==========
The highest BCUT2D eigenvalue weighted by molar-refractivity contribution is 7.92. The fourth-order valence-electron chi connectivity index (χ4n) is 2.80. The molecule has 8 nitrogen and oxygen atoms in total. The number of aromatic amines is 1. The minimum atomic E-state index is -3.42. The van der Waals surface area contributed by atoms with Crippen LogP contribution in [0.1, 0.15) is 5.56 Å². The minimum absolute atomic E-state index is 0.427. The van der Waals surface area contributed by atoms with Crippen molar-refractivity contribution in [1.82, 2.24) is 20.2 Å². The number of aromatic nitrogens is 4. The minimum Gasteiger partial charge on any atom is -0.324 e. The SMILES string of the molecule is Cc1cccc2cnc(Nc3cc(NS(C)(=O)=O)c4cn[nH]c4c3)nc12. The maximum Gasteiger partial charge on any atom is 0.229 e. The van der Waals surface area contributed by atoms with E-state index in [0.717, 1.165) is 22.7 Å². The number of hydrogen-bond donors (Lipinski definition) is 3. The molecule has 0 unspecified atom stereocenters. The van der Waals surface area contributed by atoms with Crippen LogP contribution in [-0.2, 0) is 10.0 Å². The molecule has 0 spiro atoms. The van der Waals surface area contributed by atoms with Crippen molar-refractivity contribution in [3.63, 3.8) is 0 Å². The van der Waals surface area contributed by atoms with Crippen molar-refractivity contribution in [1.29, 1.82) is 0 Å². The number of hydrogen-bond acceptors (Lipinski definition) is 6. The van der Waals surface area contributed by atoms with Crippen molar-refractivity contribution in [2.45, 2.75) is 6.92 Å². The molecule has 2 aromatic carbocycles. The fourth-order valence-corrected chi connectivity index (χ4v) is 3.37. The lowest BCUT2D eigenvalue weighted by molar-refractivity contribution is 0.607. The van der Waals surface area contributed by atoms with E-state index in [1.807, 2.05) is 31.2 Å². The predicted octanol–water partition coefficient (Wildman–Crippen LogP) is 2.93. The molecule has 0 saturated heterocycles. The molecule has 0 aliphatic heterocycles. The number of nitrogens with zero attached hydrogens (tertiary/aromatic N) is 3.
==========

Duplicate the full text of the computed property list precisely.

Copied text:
The highest BCUT2D eigenvalue weighted by molar-refractivity contribution is 7.92. The fourth-order valence-electron chi connectivity index (χ4n) is 2.80. The molecule has 8 nitrogen and oxygen atoms in total. The number of aromatic amines is 1. The minimum atomic E-state index is -3.42. The van der Waals surface area contributed by atoms with Crippen LogP contribution in [0.1, 0.15) is 5.56 Å². The minimum absolute atomic E-state index is 0.427. The van der Waals surface area contributed by atoms with Crippen molar-refractivity contribution in [1.82, 2.24) is 20.2 Å². The number of aromatic nitrogens is 4. The minimum Gasteiger partial charge on any atom is -0.324 e. The SMILES string of the molecule is Cc1cccc2cnc(Nc3cc(NS(C)(=O)=O)c4cn[nH]c4c3)nc12. The maximum Gasteiger partial charge on any atom is 0.229 e. The van der Waals surface area contributed by atoms with E-state index in [0.717, 1.165) is 22.7 Å². The number of hydrogen-bond donors (Lipinski definition) is 3. The molecule has 0 unspecified atom stereocenters. The van der Waals surface area contributed by atoms with Crippen LogP contribution in [-0.2, 0) is 10.0 Å². The molecule has 0 spiro atoms. The van der Waals surface area contributed by atoms with Crippen molar-refractivity contribution in [3.63, 3.8) is 0 Å². The van der Waals surface area contributed by atoms with Crippen molar-refractivity contribution in [1.29, 1.82) is 0 Å². The number of hydrogen-bond acceptors (Lipinski definition) is 6. The van der Waals surface area contributed by atoms with Crippen molar-refractivity contribution in [2.45, 2.75) is 6.92 Å². The molecule has 2 aromatic carbocycles. The fourth-order valence-corrected chi connectivity index (χ4v) is 3.37. The lowest BCUT2D eigenvalue weighted by molar-refractivity contribution is 0.607. The van der Waals surface area contributed by atoms with E-state index in [1.807, 2.05) is 31.2 Å². The predicted octanol–water partition coefficient (Wildman–Crippen LogP) is 2.93. The molecule has 0 saturated heterocycles. The molecule has 0 aliphatic heterocycles. The number of nitrogens with zero attached hydrogens (tertiary/aromatic N) is 3.